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Highlights

Responders to the World Trade Center (WTC) attack were exposed to many hazards, and concerns remain about long-term health effects of the disaster and the availability of health care services for those affected. In 2006, GAO reported on problems with the Department of Health and Human Services' (HHS) WTC Federal Responder Screening Program and on the Centers for Disease Control and Prevention's (CDC) distribution of treatment funding. GAO was asked to update its 2006 testimony. GAO assessed the status of (1) services provided by the WTC Federal Responder Screening Program, (2) efforts by CDC's National Institute for Occupational Safety and Health (NIOSH) to provide services for nonfederal responders residing outside the New York City (NYC) area, and (3) NIOSH's awards to grantees for treatment services and efforts to estimate service costs. GAO reviewed program documents and interviewed HHS officials, grantees, and others.

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Recommendations

Recommendations for Executive Action

Agency Affected Recommendation Status
Department of Health and Human Services To ensure that comparable screening and monitoring services are available to all responders, the Secretary of HHS should ensure that screening and monitoring services are available for federal responders.
Closed - Implemented
From September 2004 to July 2007, we reported on the implementation and progress of the World Trade Center (WTC) health programs, which were programs established with federal funding to screen, monitor, or treat individuals for illnesses and conditions related to their service as responders to the September 11, 2001 WTC disaster. In our July 2007 report, September 11: HHS Needs to Ensure the Availability of Health Screening and Monitoring for All Responders (GAO-07-892), we reported that the Department of Health and Human Services (HHS) WTC Federal Responder Screening Program, which was established to provide onetime screening examinations for federal responders, had difficulties ensuring the uninterrupted availability of services. We reported that NIOSH was considering expanding the WTC Federal Responder Screening Program to including monitoring. Therefore we recommended that the Secretary of HHS ensure that screening and monitoring services are available for federal responders to the WTC disaster.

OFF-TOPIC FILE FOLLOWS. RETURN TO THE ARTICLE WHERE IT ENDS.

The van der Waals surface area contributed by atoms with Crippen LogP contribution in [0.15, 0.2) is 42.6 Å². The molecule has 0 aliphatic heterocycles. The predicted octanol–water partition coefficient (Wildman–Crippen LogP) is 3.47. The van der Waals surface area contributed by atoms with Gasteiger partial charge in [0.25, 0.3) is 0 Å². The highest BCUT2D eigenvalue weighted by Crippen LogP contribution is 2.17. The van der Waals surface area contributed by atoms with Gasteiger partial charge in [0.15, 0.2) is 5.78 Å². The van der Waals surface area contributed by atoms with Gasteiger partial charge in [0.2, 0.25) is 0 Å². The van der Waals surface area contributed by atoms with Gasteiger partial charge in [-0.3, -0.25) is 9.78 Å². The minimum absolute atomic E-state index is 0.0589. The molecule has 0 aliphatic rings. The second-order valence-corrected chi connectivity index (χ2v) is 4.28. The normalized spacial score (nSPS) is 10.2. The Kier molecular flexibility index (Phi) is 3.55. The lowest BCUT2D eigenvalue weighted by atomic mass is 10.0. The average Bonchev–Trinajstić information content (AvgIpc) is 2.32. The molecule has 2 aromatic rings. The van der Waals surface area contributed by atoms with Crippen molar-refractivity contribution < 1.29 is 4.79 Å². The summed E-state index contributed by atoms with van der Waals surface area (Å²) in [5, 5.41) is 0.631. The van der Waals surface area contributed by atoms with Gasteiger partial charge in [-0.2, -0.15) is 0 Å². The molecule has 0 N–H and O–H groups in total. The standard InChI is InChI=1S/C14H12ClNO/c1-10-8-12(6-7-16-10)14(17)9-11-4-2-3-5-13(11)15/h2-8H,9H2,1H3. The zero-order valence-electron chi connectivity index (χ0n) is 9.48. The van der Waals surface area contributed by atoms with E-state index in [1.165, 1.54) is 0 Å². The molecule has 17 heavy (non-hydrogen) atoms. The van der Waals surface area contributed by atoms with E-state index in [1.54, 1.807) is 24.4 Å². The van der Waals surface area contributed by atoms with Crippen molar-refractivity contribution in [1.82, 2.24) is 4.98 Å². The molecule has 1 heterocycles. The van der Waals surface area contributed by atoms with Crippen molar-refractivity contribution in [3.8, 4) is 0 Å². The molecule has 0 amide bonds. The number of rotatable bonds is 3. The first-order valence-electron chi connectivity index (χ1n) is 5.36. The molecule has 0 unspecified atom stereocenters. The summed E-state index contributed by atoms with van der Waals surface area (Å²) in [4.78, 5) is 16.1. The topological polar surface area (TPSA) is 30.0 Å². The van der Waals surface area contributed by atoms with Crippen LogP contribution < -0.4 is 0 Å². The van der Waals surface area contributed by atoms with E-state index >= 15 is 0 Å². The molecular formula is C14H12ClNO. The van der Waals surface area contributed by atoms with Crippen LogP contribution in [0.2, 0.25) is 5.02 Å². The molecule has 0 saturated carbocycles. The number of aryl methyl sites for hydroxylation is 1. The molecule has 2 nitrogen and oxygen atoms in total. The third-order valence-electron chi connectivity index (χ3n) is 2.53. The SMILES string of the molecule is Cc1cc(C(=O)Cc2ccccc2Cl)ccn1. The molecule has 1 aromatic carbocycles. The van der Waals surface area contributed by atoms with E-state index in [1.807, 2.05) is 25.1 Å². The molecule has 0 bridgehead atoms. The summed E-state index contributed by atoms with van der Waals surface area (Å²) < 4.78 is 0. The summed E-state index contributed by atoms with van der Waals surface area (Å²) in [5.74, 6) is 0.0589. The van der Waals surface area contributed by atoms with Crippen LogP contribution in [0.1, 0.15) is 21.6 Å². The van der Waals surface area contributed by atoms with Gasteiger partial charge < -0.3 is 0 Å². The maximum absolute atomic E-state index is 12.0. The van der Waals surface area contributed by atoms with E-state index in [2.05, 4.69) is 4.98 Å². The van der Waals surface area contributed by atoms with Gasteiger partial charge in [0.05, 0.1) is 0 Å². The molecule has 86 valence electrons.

Department of Health and Human Services To ensure that comparable screening and monitoring services are available to all responders, the Secretary of HHS should ensure that screening and monitoring services are available for nonfederal responders residing outside of the NYC metropolitan area.
Closed - Implemented
From September 2004 to July 2007, we reported on the implementation and progress of the World Trade Center (WTC) health programs, which were programs established with federal funding to screen, monitor, or treat individuals for illnesses and conditions related to their service as responders to the September 11, 2001 WTC disaster. In our July 2007 report, September 11: HHS Needs to Ensure the Availability of Health Screening and Monitoring for All Responders (GAO-07-892), we found that HHS, specifically, the National Institute for Occupational Safety and Health (NIOSH), an HHS component responsible for administering most of the WTC health programs, had not ensured the availability of services for nonfederal responders residing outside the New York City (NYC) metropolitan area. We reported that NIOSH had taken some steps to establish a national program, but these efforts were incomplete. Therefore we recommended that the Secretary of HHS ensure that screening and monitoring services are available for nonfederal responders who reside outside of the NYC metropolitan area.

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